An animation of Lhouros elements

Revisiting a Professor’s Fictional ‘Lost Civilization’

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The University Archives recently acquired the late Norman Daly’s richly detailed ‘Llhuros,’ which captured imaginations in the ’70s

This story has been condensed from a feature in the Cornell Chronicle.

By David Nutt

Norman Daly spent years chronicling the lost Iron Age civilization of Llhuros—its relics, its rituals, its poetry, its music—as well as the academic commentary it inspired.

But the thing that makes Llhuros most noteworthy as a civilization?

It never existed.

Norman Daly
Daly reached Cornell’s then-mandatory retirement age of 65 in 1976—but convinced his college to let him return as an instructor, finally retiring in 1999. (Marilyn Rivchin)

Daly wasn’t an anthropologist or archaeologist, but an art professor who taught at Cornell for 57 years.

In the late 1960s, he created more than 150 Llhuroscian “artifacts” from everyday materials and industrial detritus, all of it corroded and pre-aged to appear ancient, and he invented elaborate backstories about the culture that supposedly produced them.

A small group of university and community collaborators helped him expand the project to include other kinds of media, such as sound and music.

In 1972, Llhuros was unveiled to the world in a one-of-a-kind exhibition on campus that didn’t announce itself as a fictional creation. Visitors had to puzzle it out for themselves.

Some were baffled. Some were angry. Most were delighted.

The exhibition garnered national media coverage and led to more showings throughout the U.S. and Europe.

Daly continued to expand the world of Llhuros throughout the years, but by the time he died in 2008, most of it was sitting in storage.

This fall, Cornell University Library’s Division of Rare and Manuscript Collections acquired a trove of archival materials documenting the creation of this fictional society—giving researchers and historians a detailed view into a unique project that is both an absurdist critique of academic anthropology and an attempt to draw crucial connections between the past and the present.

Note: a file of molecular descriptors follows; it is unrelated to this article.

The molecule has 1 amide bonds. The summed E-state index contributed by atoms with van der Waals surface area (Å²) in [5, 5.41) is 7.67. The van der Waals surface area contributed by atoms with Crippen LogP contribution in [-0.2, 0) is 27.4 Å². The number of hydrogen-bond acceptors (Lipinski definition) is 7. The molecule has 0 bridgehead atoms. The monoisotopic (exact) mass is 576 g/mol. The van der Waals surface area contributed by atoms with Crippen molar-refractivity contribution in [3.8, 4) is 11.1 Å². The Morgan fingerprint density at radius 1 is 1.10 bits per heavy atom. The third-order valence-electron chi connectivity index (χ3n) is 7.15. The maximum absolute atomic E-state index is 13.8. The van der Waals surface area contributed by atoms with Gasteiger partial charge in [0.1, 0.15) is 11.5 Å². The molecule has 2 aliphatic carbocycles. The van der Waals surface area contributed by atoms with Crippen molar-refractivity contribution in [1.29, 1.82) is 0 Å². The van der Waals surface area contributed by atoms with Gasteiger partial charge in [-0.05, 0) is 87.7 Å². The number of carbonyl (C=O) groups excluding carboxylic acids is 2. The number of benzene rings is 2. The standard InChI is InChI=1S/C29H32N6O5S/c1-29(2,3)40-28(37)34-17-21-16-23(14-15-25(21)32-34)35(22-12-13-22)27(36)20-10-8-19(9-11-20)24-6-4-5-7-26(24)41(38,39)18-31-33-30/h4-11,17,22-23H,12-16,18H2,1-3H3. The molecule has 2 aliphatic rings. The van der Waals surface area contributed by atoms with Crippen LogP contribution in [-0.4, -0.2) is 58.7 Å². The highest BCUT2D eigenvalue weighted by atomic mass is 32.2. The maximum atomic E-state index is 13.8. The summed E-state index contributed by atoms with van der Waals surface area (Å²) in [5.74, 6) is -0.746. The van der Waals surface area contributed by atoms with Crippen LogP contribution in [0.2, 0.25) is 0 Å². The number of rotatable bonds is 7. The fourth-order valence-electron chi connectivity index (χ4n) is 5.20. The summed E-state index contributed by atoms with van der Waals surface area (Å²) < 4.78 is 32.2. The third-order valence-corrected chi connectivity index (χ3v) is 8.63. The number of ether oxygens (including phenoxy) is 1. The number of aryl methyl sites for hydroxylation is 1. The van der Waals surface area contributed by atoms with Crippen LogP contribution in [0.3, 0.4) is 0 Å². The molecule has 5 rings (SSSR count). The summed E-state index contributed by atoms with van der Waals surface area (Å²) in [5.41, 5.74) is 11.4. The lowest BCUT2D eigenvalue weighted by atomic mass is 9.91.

“As an archivist, and someone who’s in charge of preserving the legacy of Cornell faculty, I saw right away that this was a collection that would be wonderful to have,” says University Archivist Evan Earle ’02, MS ’14. “It documents just one tiny little sliver of Cornell’s history. But it’s a fascinating one.”

Two female students examining artifacts
Modern-day students in an anthropology course were tasked with examining Llhuros relics as though they were remnants of an ancient Cornellian civilization. (Jason Koski / Cornell University)

Over roughly six years, Daly conjured an enigmatic culture he named Llhuros, using everything from gaskets and blender parts to meat tenderizers and citrus juicers to pass as its ritual objects and scientific instruments.

He mapped out the geography and its cities and sacred sites. He conceived of cultural ceremonies. He wrote Llhuroscian poetry. All of these elements were organized, like any other classic anthropology, into distinct time periods that tracked the rise and fall of this imaginary Iron Age civilization, one that had much more in common with present-day America than casual viewers might suspect.

“Llhuros is here and now—a recasting of my 60 years of experience,” he says in a February 1972 interview with Newsweek. “You know, people won’t listen if you talk to them seriously. My show is like that Pennsylvania Dutch expression ‘half in jest and all in earnest.’”

It documents just one tiny little sliver of Cornell’s history. But it’s a fascinating one.

University Archivist Evan Earle ’02, MS ’14

There wasn’t any precedent for something like Llhuros—at least not in the field of visual art. While writers such as J.R.R. Tolkien had built their own meticulous fictional worlds, Daly avoided any books or artworks that might be too similar. His sole literary influence, he once noted, was Argentinian writer Jorge Luis Borges.